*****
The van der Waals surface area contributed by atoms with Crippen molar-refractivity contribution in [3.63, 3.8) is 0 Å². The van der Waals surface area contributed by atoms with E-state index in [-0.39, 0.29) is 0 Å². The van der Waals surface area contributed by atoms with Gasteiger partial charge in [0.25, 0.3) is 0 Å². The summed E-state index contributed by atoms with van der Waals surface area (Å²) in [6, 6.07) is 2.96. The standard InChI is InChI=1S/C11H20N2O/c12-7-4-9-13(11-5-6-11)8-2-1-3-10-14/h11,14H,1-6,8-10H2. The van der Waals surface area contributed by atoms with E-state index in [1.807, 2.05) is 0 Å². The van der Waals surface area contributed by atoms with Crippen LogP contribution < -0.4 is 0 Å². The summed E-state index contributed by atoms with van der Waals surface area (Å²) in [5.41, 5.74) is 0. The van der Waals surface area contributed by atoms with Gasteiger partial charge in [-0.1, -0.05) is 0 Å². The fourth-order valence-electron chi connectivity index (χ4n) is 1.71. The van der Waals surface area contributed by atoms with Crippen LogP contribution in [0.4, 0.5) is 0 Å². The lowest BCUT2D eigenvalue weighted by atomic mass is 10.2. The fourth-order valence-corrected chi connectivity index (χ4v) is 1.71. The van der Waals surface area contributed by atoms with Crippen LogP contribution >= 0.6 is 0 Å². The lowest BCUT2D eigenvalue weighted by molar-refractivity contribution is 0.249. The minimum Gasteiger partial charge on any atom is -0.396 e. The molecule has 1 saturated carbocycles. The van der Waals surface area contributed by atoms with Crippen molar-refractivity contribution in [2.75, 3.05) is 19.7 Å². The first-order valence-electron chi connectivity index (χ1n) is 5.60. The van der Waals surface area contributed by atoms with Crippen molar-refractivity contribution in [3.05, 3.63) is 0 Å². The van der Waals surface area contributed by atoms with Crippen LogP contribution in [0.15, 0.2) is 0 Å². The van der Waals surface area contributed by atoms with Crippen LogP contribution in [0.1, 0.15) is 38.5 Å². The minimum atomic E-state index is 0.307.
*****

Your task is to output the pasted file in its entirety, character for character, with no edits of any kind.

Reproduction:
The van der Waals surface area contributed by atoms with Crippen molar-refractivity contribution in [3.63, 3.8) is 0 Å². The van der Waals surface area contributed by atoms with E-state index in [-0.39, 0.29) is 0 Å². The van der Waals surface area contributed by atoms with Gasteiger partial charge in [0.25, 0.3) is 0 Å². The summed E-state index contributed by atoms with van der Waals surface area (Å²) in [6, 6.07) is 2.96. The standard InChI is InChI=1S/C11H20N2O/c12-7-4-9-13(11-5-6-11)8-2-1-3-10-14/h11,14H,1-6,8-10H2. The van der Waals surface area contributed by atoms with E-state index in [1.807, 2.05) is 0 Å². The van der Waals surface area contributed by atoms with Crippen LogP contribution < -0.4 is 0 Å². The summed E-state index contributed by atoms with van der Waals surface area (Å²) in [5.41, 5.74) is 0. The van der Waals surface area contributed by atoms with Gasteiger partial charge in [-0.1, -0.05) is 0 Å². The fourth-order valence-electron chi connectivity index (χ4n) is 1.71. The van der Waals surface area contributed by atoms with Crippen LogP contribution in [0.4, 0.5) is 0 Å². The lowest BCUT2D eigenvalue weighted by atomic mass is 10.2. The fourth-order valence-corrected chi connectivity index (χ4v) is 1.71. The van der Waals surface area contributed by atoms with Crippen LogP contribution >= 0.6 is 0 Å². The lowest BCUT2D eigenvalue weighted by molar-refractivity contribution is 0.249. The minimum Gasteiger partial charge on any atom is -0.396 e. The molecule has 1 saturated carbocycles. The van der Waals surface area contributed by atoms with Crippen molar-refractivity contribution in [2.75, 3.05) is 19.7 Å². The first-order valence-electron chi connectivity index (χ1n) is 5.60. The van der Waals surface area contributed by atoms with Crippen molar-refractivity contribution in [3.05, 3.63) is 0 Å². The van der Waals surface area contributed by atoms with Crippen LogP contribution in [0.15, 0.2) is 0 Å². The van der Waals surface area contributed by atoms with Crippen LogP contribution in [0.1, 0.15) is 38.5 Å². The minimum atomic E-state index is 0.307.